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Wednesday, October 05, 2011

Interracial Romance Literature is Not a "Fad" Genre

This issue has been weighing on my mind for a few months now. It arises from a blog post at Karen Knows Best Blog regarding rubenesque black heroines. It's not the blog post however but rather one of the comments that raised my hackles. Even though the post was written back in May, my mind keeps going back to this particular comment by a reader:

I'm seeing a lot of white male/with black female genre books out there. Is this the new genre replacing werewolf/MM? I believe in love who you want to love but it worries me when writers jump on a bandwagon and flog it to death

The sentiment of this comment is that I/R romance is somehow an outlier genre, much like fantasy genres featuring werewolves and vampires. This sentiment unfortunately bespeaks the mindset of quite a few (but not all) mainstream romance readers who see such a pairing as outside the norm. Yes, the default pairing in romance is usually white/white, with some exceptions allowed to include Native American and Arab lovers. However, these exceptions are allowed as long as the heroine remains white. And that's the problem. I/R is allowable as long as the heroine is someone the mainstream readership can "relate" to. A heroine of color, whether black or asian or native american, is to some readers someone whose skin they just can't get into. They need to fantasize themselves as the heroine and for some reason (or too obvious reasons) some readers just can't or won't imagine themselves as a woman of color (whereas women of color have had to do the reverse as long as there have been romance books).

Yes, there are exceptions where the mainstream readers have entertained a black heroine in an I/R relationship with a white hero, particularly Suzanne Brochmann's popular pairing of Alyssa and Sam in her Troubleshooter series. So, maybe this type of pairing is considered "normal" if the author is someone the reader can relate to.

There have been several posts on this issue at various romance sites over the years where commenters offered that they were hesitant to read black-authored romance because of their sometimes erroneous beliefs that the plotline would be burdened with racial issues. In this day and age, I can guarantee that most black writers of I/R relationships aren't providing pedantic, social rhetoric about the woes of being black. They are simply providing normal, romantic, sometimes erotic sometimes simmering, sometimes fantastical, sometimes contemporary, sometimes urban, sometimes historical, sometimes paranormal, sometimes Christian, sometimes not-so-Christian literature that happens to feature a black heroine and a non-black hero. Because guess what, these pairings reflect the normal pairings that are all around us, pairings that have existed forever and were legitimized in the 1967 landmark case of Loving v. Virginia (ironic name isn't it given the focus of the case).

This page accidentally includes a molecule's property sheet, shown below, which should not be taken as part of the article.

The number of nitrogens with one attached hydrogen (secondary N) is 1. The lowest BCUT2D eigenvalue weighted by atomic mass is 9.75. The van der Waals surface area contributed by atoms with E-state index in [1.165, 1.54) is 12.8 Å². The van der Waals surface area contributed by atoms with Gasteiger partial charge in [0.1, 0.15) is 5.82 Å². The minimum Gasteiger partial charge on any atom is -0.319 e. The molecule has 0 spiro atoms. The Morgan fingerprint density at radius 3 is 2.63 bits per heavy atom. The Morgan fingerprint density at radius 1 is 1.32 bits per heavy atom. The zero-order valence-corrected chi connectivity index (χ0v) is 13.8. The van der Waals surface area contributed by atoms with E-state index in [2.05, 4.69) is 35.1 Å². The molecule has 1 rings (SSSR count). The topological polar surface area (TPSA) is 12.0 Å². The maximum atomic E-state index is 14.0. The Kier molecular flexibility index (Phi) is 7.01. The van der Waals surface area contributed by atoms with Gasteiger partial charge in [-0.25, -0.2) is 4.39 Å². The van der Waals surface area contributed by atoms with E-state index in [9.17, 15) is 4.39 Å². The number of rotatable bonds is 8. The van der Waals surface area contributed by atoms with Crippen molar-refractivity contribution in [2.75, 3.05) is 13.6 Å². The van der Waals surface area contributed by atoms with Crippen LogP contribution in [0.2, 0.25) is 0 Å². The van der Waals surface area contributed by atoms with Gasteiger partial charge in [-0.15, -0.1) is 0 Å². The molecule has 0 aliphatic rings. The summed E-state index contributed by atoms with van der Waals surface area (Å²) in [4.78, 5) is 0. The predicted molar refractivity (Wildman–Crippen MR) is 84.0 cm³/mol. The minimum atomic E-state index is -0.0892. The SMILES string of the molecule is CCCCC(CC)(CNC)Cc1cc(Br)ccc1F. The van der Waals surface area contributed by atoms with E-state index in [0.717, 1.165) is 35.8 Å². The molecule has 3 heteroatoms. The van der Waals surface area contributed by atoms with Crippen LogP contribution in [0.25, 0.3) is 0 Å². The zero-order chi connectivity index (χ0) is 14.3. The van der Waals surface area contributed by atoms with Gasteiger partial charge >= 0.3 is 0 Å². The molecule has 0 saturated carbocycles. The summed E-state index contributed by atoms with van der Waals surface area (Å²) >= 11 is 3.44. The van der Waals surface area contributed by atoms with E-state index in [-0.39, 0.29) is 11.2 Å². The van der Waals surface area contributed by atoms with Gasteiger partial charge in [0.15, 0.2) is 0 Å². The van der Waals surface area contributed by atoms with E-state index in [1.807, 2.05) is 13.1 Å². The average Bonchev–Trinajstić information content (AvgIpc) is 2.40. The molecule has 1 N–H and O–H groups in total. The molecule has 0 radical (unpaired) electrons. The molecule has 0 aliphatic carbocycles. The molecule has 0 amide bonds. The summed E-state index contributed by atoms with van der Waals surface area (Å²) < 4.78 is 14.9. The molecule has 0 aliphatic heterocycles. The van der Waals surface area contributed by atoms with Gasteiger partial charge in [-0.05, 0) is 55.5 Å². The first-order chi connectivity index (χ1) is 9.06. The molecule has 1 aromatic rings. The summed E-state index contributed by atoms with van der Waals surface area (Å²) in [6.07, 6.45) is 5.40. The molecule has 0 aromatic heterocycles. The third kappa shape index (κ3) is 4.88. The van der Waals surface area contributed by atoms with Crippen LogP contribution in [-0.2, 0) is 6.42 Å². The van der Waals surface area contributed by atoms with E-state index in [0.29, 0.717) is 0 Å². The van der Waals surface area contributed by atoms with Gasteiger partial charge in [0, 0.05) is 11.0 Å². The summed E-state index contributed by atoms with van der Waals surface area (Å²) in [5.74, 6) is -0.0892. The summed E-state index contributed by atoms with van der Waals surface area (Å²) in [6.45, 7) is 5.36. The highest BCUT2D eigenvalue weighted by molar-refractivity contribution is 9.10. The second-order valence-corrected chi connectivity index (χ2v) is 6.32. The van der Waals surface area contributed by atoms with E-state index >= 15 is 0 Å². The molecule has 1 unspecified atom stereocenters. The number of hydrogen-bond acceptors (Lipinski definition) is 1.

So, to the commenter, you're seeing a reflection of true life. Actually, contrary to your supposition, the genre is hardly an adequate reflection of true life as there should be more books (not fewer)than are out there to reflect the millions of I/R relationships and marriages. Thankfully, e-book publishers like Loose-Id understand that this is a viable market, albeit not as large as other genres (such as werewolves and vampires), but growing nonetheless.

So, yes there are many authors jumping on the bandwagon as you so put it. But don't worry about the genre being "flogged to death." Trust me, this genre isn't going to become saturated anytime soon. As a matter of fact, I suspect it's destined to be around a long, long time - as long as there's a whole lot of loving going on. Because yes, we black women need our loving too.

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Sharon Cullars Coffee Talk at 10/05/2011 12:04:00 PM Permanent Link     | | Home


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